Recent Interpretations of Biblical Authority Part 3: Does the Bible Teach Science? -- By: John D. Woodbridge

Journal: Bibliotheca Sacra
Volume: BSAC 142:567 (Jul 1985)
Article: Recent Interpretations of Biblical Authority Part 3: Does the Bible Teach Science?
Author: John D. Woodbridge

Recent Interpretations of Biblical Authority
Part 3:
Does the Bible Teach Science?

John D. Woodbridge

[John D. Woodbridge, Professor of Church History, Trinity Evangelical Divinity School, Deerfield, Illinois]

[Editor’s Note: This is the third in a series of four articles delivered by the author as the W. H. Griffith Thomas Lectures at Dallas Theological Seminary, November 6–9, 1984.]

Since the early 1960s a number of scholars, including Roman Catholics and evangelical Protestants, have begun to argue that the Bible is infallible for matters of faith and practice. It is not, however, infallible for matters that touch on science and history. The final version of the statement on Scripture [Dei Verbum] drawn up by Vatican II especially limits the Bible’s inerrancy to “salvation” truths.1 It will be remembered that the Rogers and McKim Proposal also maintains essentially the same qualification.2

Those scholars who place a faith and practice delimitation on the extent of the Bible’s infallibility are frequently proponents of various forms of macroevolution and higher criticism. Such is no mere happenstance. They apparently believe that if science and history do not fall within the scope of the Bible’s infallibility, then their advocacy of theories of developmental science and the findings of higher criticism cannot overthrow the Bible’s authority. Bruce Vawter, a Roman Catholic scholar of renown, summarizes well the reasoning which sustains this delimitation: “The truth of the Bible has nothing to do one way or the other, pro or contra, with either scientific fact or scientific history.”3 He argues that the Bible’s purpose is to tell about salvation and ethics; it is not intended to give infallible teachings about history and science. These scholars are convinced that greater respect for the Christian faith will be retained in the academic community if Christian scholars demonstrate an openness to evolution and higher criticism.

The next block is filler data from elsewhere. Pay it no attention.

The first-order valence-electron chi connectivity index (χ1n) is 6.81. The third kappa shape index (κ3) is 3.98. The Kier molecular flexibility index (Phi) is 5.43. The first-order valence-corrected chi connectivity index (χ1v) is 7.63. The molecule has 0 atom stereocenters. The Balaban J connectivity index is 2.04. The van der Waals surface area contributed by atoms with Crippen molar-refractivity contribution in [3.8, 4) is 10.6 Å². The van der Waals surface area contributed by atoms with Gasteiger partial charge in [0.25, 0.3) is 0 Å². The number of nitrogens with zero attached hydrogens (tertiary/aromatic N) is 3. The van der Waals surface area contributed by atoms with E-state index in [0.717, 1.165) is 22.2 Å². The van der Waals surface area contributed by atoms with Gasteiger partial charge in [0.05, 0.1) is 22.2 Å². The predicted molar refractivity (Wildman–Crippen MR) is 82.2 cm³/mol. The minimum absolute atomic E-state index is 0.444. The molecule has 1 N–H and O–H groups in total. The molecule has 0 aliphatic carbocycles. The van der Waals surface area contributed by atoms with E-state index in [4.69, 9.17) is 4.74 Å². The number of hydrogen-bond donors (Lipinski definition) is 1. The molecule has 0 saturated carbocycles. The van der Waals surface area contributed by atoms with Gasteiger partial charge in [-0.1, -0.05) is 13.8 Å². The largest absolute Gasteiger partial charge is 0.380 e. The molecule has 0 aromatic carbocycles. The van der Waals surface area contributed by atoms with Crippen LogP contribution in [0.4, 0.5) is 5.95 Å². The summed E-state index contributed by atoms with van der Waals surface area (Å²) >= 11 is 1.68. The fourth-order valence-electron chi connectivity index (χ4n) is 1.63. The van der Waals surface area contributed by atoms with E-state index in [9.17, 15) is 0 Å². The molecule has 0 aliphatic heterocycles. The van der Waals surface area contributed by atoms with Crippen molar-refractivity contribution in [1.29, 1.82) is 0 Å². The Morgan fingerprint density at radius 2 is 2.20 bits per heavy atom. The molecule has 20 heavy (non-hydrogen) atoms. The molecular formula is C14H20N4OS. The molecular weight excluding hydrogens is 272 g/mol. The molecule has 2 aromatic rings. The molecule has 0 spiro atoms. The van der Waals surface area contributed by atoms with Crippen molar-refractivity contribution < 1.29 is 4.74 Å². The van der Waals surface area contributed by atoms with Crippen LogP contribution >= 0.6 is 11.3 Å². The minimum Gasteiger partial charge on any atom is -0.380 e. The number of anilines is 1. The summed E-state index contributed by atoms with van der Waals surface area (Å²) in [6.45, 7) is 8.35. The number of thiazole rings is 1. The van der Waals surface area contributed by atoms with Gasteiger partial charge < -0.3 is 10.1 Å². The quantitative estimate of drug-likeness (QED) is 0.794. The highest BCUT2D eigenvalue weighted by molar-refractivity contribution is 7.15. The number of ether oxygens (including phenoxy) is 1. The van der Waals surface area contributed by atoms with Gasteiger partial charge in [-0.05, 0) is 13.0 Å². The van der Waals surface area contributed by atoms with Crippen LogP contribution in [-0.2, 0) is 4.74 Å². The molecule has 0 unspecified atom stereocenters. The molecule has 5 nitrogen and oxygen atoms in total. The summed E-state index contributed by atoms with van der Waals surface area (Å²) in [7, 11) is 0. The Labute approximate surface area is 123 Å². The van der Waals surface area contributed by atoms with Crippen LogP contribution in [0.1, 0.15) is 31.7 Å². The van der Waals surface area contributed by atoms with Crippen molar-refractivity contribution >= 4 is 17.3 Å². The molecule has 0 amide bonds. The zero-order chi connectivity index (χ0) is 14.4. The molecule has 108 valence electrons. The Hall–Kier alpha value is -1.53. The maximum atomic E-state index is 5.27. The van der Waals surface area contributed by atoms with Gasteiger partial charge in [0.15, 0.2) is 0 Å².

Bruce Vawter’s Proposal

Not only have several scholars espoused the faith and practice delimitation for the Bible’s infallibility, but also a number have suggested that astute Christians in the earlier centuries of the church advocated the same position. These believers did not link the reliability of the Bible’s statements about history and the natural world to its authority. Vawter propounds the idea that even when Christians spoke of the Bible’s infallibility, they were not referring to biblical inerrancy in an alleged “fundamentalist” se...

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